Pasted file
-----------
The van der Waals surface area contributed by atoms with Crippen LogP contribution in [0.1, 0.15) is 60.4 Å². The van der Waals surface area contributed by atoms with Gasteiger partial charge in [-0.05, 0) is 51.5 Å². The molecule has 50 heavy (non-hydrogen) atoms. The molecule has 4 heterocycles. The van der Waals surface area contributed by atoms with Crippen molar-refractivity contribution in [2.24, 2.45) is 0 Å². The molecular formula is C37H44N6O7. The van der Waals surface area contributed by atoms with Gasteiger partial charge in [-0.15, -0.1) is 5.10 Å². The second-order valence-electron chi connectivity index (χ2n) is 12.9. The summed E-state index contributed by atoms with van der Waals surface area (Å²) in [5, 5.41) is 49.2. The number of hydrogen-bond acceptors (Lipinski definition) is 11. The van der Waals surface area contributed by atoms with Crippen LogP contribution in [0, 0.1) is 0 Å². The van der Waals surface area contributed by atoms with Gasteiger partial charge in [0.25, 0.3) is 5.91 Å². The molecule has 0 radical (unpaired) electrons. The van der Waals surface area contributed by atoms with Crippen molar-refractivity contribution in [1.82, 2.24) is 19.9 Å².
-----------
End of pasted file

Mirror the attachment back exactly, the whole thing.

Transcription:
The van der Waals surface area contributed by atoms with Crippen LogP contribution in [0.1, 0.15) is 60.4 Å². The van der Waals surface area contributed by atoms with Gasteiger partial charge in [-0.05, 0) is 51.5 Å². The molecule has 50 heavy (non-hydrogen) atoms. The molecule has 4 heterocycles. The van der Waals surface area contributed by atoms with Crippen molar-refractivity contribution in [2.24, 2.45) is 0 Å². The molecular formula is C37H44N6O7. The van der Waals surface area contributed by atoms with Gasteiger partial charge in [-0.15, -0.1) is 5.10 Å². The second-order valence-electron chi connectivity index (χ2n) is 12.9. The summed E-state index contributed by atoms with van der Waals surface area (Å²) in [5, 5.41) is 49.2. The number of hydrogen-bond acceptors (Lipinski definition) is 11. The van der Waals surface area contributed by atoms with Crippen LogP contribution in [0, 0.1) is 0 Å². The van der Waals surface area contributed by atoms with Gasteiger partial charge in [0.25, 0.3) is 5.91 Å². The molecule has 0 radical (unpaired) electrons. The van der Waals surface area contributed by atoms with Crippen molar-refractivity contribution in [1.82, 2.24) is 19.9 Å².